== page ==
Bestsellers (and ‘Bestsellerism’)
(and ‘Bestsellerism’), The Bookman, Publisher's Weekly, In His Steps, Gone with the Wind
are particularly associated with the twentieth-century American book trade. The practice of systematically identifying certain books as noteworthy for the speed and volume of their sales began with the American monthly magazine The Bookman, and its editor, Harry Thurston Peck, in 1895. The magazine was the first to list a selection of new titles, ‘in order of demand’. In the 1890s, the fiction bestseller lists of The Bookman were dominated by British titles. The earliest recorded use of the noun ‘bestseller’ is 1902. In 1912 the American trade magazine Publisher's Weekly began issuing a bestseller list, which has been authoritative in America ever since. A year later the magazine began dividing bestsellers into fiction and non-fiction (although the term ‘bestseller’ automatically evokes a certain kind of novel), and since 1913 further subdivisions have emerged.
Examining Publisher's Weekly records in 1945, Alice Payne Hackett determined that the all-time bestseller was Charles Monroe Sheldon's crude Christian epic In His Steps (1895) with cumulative sales over sixty years of over eight million. Gone with the Wind (1936) had clocked up three and a half million in nine years (these figures disregarded Book Club sales). Undertaking a similar exercise in 1965, Hackett calculated that Grace Metalious's steamy saga of sex in a New England suburb, Peyton Place (1956), had sold almost ten million in less than ten years. Lawrence's newly publishable (since 1959) Lady Chatterley's Lover had achieved sales of 6.3 million, and Harold Robbins's fictionalized, and sensationalized, account of the life and loves of Howard Hughes, The Carpetbaggers (1960), came in at 5.5 million. In 1975 Hackett discovered that with the paperback ‘revolution’ of the late 1960s, a further exponential growth had occurred. There were now novels like Mario Puzo's The Godfather (1969), Peter Blatty's The Exorcist (1971), and Erich Segal's Love Story (1970) which sold ten million or more in five years. In the 1980s and 1990s, despite competition from other media, sales of bestselling novels continued to rocket—in both hardback and paperback. In the 1980s, Stephen King's novels were routinely brought out in first print runs of a million in the expensive form, and many millions in cheap form.
Over the decades, bestseller lists have also begun to emerge in regional newspapers and in Sunday supplements (for example, the Los Angeles Times, the Washington Post, and the Chicago Tribune). But nationally, the Publisher's Weekly and New York Times lists dominate. In Britain (and Europe generally) there was considerable resistance to bestseller lists which, it was felt, distorted customers' buying habits, creating a ‘stampede’ mentality and inhibiting the range of bookshops' stock. The first reliable lists were introduced in England by The Bookseller and The Sunday Times in the mid-1970s. They are now an established feature of the British book trade, which has in other ways accommodated to American high-pressure salesmanship (notably in the practice of discounting the sales price of books which figure on the lists).
‘Literature’ has an uneasy relationship with bestsellerism. In Britain, particularly, the machinery involved has been seen as culturally pernicious (this view was put forward very influentially by Q. D. Leavis in Fiction and the Reading Public, 1932). None the less, a number of British writers (notably Graham Greene, with his ‘entertainments’) achieved bestseller status. In America the literary quality of supersellers tended to be low, and their content bland, during the inter-war years. An exception was John Steinbeck's angry muck-racking The Grapes of Wrath, which was the top novel in America in 1939. A significant breakthrough occurred in 1958, when Boris Pasternak's Dr Zhivago made number I, and Vladimir Nabokov's Lolita number 2 on the American list. Thereafter it was unusual for ‘quality’ bestsellers to be absent. Some, like Philip Roth's Portnoy's Complaint (number 2 in 1963), or any of Norman Mailer's early novels, were sexually ‘frank’, exploiting the freedom achieved by the acquittal of Lady Chatterley in 1959 (1960 in the UK). But also the elevated level of bestsellers would seem to reflect the huge investments in education undertaken by the USA and Britain after the Second World War. At times, the lists seem to reflect two publics: in 1973, for instance, the topselling novel was Jacqueline Susann's Once Is not Enough, and the third title, Kurt Vonnegut's Breakfast of Champions. In Britain in the 1990s, although sales are proportionately much lower than in America, novelists like Martin Amis, Julian Barnes, Vikram Seth, Salman Rushdie, and A. S. Byatt have topped the bestseller lists.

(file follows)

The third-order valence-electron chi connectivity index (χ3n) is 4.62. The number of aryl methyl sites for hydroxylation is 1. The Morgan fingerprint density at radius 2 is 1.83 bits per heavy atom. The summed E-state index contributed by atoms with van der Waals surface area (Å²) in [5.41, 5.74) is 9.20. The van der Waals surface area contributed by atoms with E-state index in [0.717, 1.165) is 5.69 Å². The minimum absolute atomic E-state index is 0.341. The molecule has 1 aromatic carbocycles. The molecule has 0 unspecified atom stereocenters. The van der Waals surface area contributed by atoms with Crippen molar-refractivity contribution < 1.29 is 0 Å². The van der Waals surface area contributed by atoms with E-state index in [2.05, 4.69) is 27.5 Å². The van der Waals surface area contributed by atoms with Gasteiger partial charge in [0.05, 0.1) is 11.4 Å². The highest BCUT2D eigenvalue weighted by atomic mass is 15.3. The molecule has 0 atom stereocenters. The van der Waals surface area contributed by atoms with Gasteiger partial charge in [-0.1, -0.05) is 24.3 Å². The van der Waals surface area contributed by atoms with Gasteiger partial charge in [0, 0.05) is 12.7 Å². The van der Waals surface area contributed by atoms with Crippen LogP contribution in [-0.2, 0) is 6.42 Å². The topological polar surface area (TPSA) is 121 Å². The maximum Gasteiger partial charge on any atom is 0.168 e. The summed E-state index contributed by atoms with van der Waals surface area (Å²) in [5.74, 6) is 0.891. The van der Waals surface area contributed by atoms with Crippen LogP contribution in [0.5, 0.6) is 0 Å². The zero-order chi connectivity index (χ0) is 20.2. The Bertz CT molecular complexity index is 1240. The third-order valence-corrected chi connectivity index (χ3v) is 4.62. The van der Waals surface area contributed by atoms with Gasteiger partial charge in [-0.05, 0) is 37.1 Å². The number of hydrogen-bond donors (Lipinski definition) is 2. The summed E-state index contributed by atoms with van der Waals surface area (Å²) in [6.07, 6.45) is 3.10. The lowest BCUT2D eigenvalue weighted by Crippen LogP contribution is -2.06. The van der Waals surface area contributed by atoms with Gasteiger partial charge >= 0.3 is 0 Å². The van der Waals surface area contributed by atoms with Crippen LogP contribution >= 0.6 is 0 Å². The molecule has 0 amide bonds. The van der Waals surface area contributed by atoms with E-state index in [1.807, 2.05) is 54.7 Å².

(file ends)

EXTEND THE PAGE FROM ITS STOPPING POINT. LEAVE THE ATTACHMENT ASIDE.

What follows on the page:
Various definitions of what a ‘bestseller’ is have been attempted. Frank Luther Mott's calculus (‘a total sale equal to one per cent of the current population of the continental United States in the decade in which it was published’) is statistically neat, but comes up with some odd results, since it minimizes rate of sale. Bestsellers are books of the year (sometimes of the month, or week), not the decade. The best working definition of a bestseller is a work which appears in the bestseller lists. Historical surveys of twentieth-century bestsellers can be found in F. L. Mott's Golden Multitudes: The Story of Best Sellers in the United States (1947); Alice Payne Hackett's regular updates to her initial Fifty Years of Best Sellers, 1895–1945 (1945); and Bowker's Annual of Library and Book Trade Information which summarizes the year's bestsellers in America. There is nothing equivalent in the UK, although Alex Hamilton in the Guardian newspaper and the London Evening Standard Diary column attempt an annual round-up of the year's bestsellers.